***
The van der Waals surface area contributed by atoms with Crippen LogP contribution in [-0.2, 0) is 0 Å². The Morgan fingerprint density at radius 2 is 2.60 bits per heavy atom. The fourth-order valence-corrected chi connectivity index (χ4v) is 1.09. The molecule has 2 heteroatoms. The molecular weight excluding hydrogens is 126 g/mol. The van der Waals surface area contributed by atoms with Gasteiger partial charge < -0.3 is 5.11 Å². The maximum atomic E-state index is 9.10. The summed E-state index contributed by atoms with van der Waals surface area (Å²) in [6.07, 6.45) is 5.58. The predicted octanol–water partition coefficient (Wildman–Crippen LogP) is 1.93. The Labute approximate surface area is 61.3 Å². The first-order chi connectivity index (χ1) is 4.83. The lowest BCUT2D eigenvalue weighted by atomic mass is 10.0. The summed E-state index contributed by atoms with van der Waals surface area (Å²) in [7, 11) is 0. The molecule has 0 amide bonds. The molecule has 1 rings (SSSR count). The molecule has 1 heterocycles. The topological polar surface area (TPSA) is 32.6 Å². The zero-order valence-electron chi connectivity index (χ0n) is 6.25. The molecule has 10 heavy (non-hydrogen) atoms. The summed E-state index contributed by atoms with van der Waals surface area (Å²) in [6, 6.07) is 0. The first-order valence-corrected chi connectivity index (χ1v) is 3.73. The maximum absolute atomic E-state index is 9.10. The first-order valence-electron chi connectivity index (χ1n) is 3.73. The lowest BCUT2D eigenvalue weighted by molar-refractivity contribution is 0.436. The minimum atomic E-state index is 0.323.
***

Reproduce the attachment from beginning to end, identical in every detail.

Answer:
The van der Waals surface area contributed by atoms with Crippen LogP contribution in [-0.2, 0) is 0 Å². The Morgan fingerprint density at radius 2 is 2.60 bits per heavy atom. The fourth-order valence-corrected chi connectivity index (χ4v) is 1.09. The molecule has 2 heteroatoms. The molecular weight excluding hydrogens is 126 g/mol. The van der Waals surface area contributed by atoms with Gasteiger partial charge < -0.3 is 5.11 Å². The maximum atomic E-state index is 9.10. The summed E-state index contributed by atoms with van der Waals surface area (Å²) in [6.07, 6.45) is 5.58. The predicted octanol–water partition coefficient (Wildman–Crippen LogP) is 1.93. The Labute approximate surface area is 61.3 Å². The first-order chi connectivity index (χ1) is 4.83. The lowest BCUT2D eigenvalue weighted by atomic mass is 10.0. The summed E-state index contributed by atoms with van der Waals surface area (Å²) in [7, 11) is 0. The molecule has 0 amide bonds. The molecule has 1 rings (SSSR count). The molecule has 1 heterocycles. The topological polar surface area (TPSA) is 32.6 Å². The zero-order valence-electron chi connectivity index (χ0n) is 6.25. The molecule has 10 heavy (non-hydrogen) atoms. The summed E-state index contributed by atoms with van der Waals surface area (Å²) in [6, 6.07) is 0. The first-order valence-corrected chi connectivity index (χ1v) is 3.73. The maximum absolute atomic E-state index is 9.10. The first-order valence-electron chi connectivity index (χ1n) is 3.73. The lowest BCUT2D eigenvalue weighted by molar-refractivity contribution is 0.436. The minimum atomic E-state index is 0.323.